Bioness is a Valencia, California medical device/rehabilitation company founded by the late Alfred Mann some 15 years ago. He had previously acquired a miniature stimulator called the BION, and a company called NESS who had a footdrop stimulator. The combination of the two is where the name Bioness came from.
One of its products is the “StimRouter”, which is an externally-powered implantable peripheral nerve stimulator designed to reduce chronic pain. It gained FDA approval in 2015 and was launched in mid-2016.
Unlike most externally-powered neurostimulators however, the StimRouter is not powered by RF received from the external transmitter. Instead, the external pulse transmitter is more like a TENS unit with gelled electrodes applied to the skin. The implant has no electronic components. It is just a lead that has a coil electrode that intercepts part of the current between the TENS electrodes, and routes the captured current to small electrodes in contact with the target nerve at the distal end of the lead.
Bioness StimRouter System consists of
- An implantable multi-electrode lead with integrated receiver in loader.
- Surgical tools for implantation of the implantable lead.
- An external programming system with a clinician programmer and charger, an external pulse transmitter tester and accessories.
- A patient-operated system with an external pulse transmitter (StimRouter EPT), disposable StimRouter Electrodes, an external patient programmer and charger, and accessories.
According to Bioness:
“The receiver end of the StimRouter Lead captures a portion of the signal generated by the StimRouter EPT and emitted by the surface gel pads on the StimRouter Electrode. The receiver end of the StimRouter Lead has one receiver electrode, which is manufactured by coiling the wire on the outside of the silicone tubing at the end of the lead. The conductive surface of the receiver end is in contact with the surrounding tissue.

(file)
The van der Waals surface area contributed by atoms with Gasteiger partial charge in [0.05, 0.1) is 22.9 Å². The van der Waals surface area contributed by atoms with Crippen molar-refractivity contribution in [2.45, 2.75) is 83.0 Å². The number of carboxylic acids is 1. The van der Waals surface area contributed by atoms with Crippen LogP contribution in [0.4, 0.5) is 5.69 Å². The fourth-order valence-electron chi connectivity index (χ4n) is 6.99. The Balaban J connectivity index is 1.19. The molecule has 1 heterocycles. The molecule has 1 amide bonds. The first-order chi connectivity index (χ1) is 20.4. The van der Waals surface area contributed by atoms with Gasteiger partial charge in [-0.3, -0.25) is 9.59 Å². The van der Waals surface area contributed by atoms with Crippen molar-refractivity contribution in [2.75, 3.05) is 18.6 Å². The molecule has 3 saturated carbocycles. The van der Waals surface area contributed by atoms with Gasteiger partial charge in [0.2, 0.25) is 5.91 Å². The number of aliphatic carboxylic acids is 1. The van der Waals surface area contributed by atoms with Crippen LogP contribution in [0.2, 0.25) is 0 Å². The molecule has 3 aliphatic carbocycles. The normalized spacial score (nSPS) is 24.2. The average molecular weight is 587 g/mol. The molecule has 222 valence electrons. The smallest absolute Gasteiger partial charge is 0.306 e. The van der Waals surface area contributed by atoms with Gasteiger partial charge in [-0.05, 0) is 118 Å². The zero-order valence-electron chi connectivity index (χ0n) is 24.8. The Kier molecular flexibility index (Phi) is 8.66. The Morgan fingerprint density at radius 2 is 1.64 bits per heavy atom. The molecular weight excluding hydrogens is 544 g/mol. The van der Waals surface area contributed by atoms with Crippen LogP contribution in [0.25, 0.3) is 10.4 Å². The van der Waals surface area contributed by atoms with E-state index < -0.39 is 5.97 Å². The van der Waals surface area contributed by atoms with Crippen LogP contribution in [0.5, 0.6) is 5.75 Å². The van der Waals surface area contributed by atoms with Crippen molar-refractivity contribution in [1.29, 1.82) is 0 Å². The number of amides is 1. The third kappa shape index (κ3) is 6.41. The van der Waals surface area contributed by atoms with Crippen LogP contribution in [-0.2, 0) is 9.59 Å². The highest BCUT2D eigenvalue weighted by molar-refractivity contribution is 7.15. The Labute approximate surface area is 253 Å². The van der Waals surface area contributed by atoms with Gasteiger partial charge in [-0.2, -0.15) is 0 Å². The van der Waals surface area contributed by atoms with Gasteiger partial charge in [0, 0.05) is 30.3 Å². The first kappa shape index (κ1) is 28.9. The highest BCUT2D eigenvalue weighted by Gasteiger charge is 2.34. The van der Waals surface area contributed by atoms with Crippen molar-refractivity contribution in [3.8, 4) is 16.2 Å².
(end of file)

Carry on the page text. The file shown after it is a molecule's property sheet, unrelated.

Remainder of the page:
The stimulation end of the StimRouter Lead delivers the current received from the receiver end of the lead to the target stimulation point. The stimulation end of the lead has three electrodes, which are manufactured by coiling the wire on the outside of the silicone tubing at the end of the lead. The conductive surface of the stimulation end is in contact with the surrounding tissue. Each electrode measures 1 mm in length and is spaced 1 mm from the adjacent electrode. The silicone anchor of the StimRouter Lead secures the lead in the tissue. This four- pronged anchor placed toward the distal end of the lead, just proximal to the stimulation electrodes, ensures proper lead release from the insertion tools and is designed to reduce lead migration after implantation.”
The webpage for the StimRouter is at: http://stimrouter.com/